The joke travelled at the speed of rumour across Madras, and the high-caste shook with laughter. The chief guest of the convocation ceremony in the Indian Institute of Technology had said in the course of his lecture, “Brain drain is better than brain in the drain”. This couldn’t have happened now; it happened just over 20 years ago. He may have flogged an old epigram or may have invented it — those days everything seemed new and you had to just say something to be granted its ownership. In any case, it was a piece of wisdom that impressed the students of IIT, many of who are now long-distance patriots. As they transmitted the maxim to their family and friends, a social class that had raised its sons to abandon the country and migrate to the United States laughed with the relief of hearing a sublime truth.
It was a time when people were so clear about their cultural moorings that they did not have to remind themselves that they were patriots. As a result they could see India for what it was. India had no immediate prospects, there was no ambiguity about that. ‘Tolerant’, of course, especially for the sort of people who did not require to be tolerated, but it was a good place to quit.
Those who chose to leave did not face the accusation of treason but were constantly reminded by newspapers that their departure amounted to a ‘brain drain’, which was a warm compliment if you think of it. As it so often happens to ideas that depend on catchy rhymes, it turns out ‘brain drain’ was a lame analysis. India was, of course, impoverished by the departures of the young but that was not because the nation lost their brains — many of them had easily replaceable intellect, actually — but because India lost their lament, which is a political emotion.
It was not the smart alone who left. Anyone who had the means left. Most did not return. If you had attended a private English-medium school and have the data to calculate how many of your high school classmates have left the country, you may realise that 50% to 80% of the class do not reside in India anymore. It is true that their numbers are small when compared to India’s gigantic population but the migration of the youth over the decades among the social and economic elite, who have a disproportionate influence in any society, had the effects of a bleeding wound.
As escape from India was a plan and an inevitability the upper class youth were not interested in politics, which they regarded as the filthy mess of the poor and the vernacular. They did not wish to hit the streets in protests, or to fight corruption and crime. They were never moved to protect the weak or to guard the cultural aesthetics of a building or a street.
Across the world and the ages, the young of the finest extractions had contributed greatly to build their nations, but India lost them. They were leaving, and so they abandoned their stake in the society. The rest, who did have a stake because they were going to be stuck here, were too preoccupied with their own survival to reform the society. As a consequence, for decades Indian politics did not change.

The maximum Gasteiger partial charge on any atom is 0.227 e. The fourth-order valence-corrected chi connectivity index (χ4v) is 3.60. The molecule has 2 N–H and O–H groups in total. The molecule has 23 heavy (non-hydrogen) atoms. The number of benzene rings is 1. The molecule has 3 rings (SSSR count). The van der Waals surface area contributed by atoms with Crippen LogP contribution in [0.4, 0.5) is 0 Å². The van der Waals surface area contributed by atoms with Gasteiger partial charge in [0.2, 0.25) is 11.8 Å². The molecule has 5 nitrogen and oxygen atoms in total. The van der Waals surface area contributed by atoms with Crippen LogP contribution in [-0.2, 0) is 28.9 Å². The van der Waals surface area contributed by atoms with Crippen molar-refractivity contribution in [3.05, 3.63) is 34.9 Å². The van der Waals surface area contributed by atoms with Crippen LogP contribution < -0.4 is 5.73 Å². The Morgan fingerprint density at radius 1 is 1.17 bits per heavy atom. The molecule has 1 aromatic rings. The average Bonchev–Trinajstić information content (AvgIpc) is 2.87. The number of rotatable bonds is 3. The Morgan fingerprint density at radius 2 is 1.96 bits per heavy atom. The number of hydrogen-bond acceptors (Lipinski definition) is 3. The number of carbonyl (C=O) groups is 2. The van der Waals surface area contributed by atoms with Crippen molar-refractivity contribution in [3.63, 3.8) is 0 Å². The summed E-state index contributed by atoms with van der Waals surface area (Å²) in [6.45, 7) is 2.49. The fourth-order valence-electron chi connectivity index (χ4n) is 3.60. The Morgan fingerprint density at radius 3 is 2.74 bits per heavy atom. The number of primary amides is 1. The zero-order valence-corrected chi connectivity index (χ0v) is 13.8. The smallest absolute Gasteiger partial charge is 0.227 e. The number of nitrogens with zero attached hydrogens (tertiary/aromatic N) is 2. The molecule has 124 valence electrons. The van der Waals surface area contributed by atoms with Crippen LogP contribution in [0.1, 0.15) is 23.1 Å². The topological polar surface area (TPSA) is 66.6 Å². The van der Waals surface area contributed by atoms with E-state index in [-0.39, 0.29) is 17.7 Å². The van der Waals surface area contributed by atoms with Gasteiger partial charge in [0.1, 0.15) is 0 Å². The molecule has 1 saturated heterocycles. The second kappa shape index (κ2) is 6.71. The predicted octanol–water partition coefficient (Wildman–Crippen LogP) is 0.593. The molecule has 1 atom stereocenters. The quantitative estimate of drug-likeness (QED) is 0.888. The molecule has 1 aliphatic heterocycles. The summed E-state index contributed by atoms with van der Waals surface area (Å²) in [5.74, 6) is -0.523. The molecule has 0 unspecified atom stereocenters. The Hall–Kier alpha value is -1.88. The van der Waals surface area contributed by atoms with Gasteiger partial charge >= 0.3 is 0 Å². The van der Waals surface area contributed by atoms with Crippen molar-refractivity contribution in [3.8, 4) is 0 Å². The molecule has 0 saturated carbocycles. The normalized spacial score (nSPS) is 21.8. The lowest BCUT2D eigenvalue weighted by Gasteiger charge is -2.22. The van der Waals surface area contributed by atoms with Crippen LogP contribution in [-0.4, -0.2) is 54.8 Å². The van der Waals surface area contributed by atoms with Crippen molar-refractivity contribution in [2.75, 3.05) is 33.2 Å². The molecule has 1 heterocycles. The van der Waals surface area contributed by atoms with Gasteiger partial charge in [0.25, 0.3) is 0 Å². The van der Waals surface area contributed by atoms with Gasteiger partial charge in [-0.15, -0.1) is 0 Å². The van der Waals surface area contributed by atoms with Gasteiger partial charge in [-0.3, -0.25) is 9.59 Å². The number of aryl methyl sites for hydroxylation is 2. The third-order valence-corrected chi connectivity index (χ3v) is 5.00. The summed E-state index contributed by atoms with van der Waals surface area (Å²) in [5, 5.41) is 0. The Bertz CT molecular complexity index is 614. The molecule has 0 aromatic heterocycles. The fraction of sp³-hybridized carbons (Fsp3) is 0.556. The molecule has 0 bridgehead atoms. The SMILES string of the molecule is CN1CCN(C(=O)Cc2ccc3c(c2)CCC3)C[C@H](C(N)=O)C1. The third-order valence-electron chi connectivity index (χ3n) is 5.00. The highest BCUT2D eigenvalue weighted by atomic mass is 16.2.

But, by the time the filmmaker Kiran told her celebrity husband, Aamir Khan that sometimes she wished to leave the country because there were too many morons around, the nation and the world had transformed. Indian youth are still preparing to leave. In fact, as more Indians have the means to study in western countries, more among the young, than ever, are leaving. And those who do not have the means are borrowing or selling whatever they can to send their children to the West. But now, when the young say that they wish to return, they probably mean it.
India has prospects for the elite. And, as most Indians are poor, India is a paradise for the middle class, and they have it easier here than in the West, where there is too much distribution of opportunities and social equality to make an elite Indian feel comfortable at all times. The attraction of India for these reasons has many honourable names. Also, thousands of Indians are returning to work in India for cultural and economic reasons, and, of course, to protect their present or future daughters from going astray. As a result young Indians are more involved in the nation than ever before.
About 12 years ago, for Outlook magazine, I went around Mumbai asking the young elementary questions like: What’s ‘LOC’ in the film ‘LOC Kargil’? What’s the VHP? What’s a stamp paper? Where did the Babri masjid stand? And, whether the Lok Sabha elections were the same as general elections. A representative reaction was, ‘Oh my god, quizzzz’. I asked a young Muslim girl, who was a very intelligent worker in her own sphere of activity, if she had heard of Narendra Modi. She had not. I told her he owned Modi Xerox and she accepted it as information.
I am confident that such a prank story would not be so amusing anymore. The modern youth are informed and more nationalistic than ever. They even ignited an anti-corruption movement. Yes, they were fooled by a fasting truck driver and the Rashtriya Swayamsevak Sangh, but still they did form the core of a national movement. Later, they hit the streets to protest against a gruesome rape and brought a quasi-state government to its knees. Across the nation they are taking up issues like road traffic and industrial pollution. And they are giving India their laments. They are, finally, behaving like homeowners and not tenants.
Manu Joseph is a journalist and the author of the novel, The Illicit Happiness of Other People. He tweets as @manujosephsan. The views expressed are personal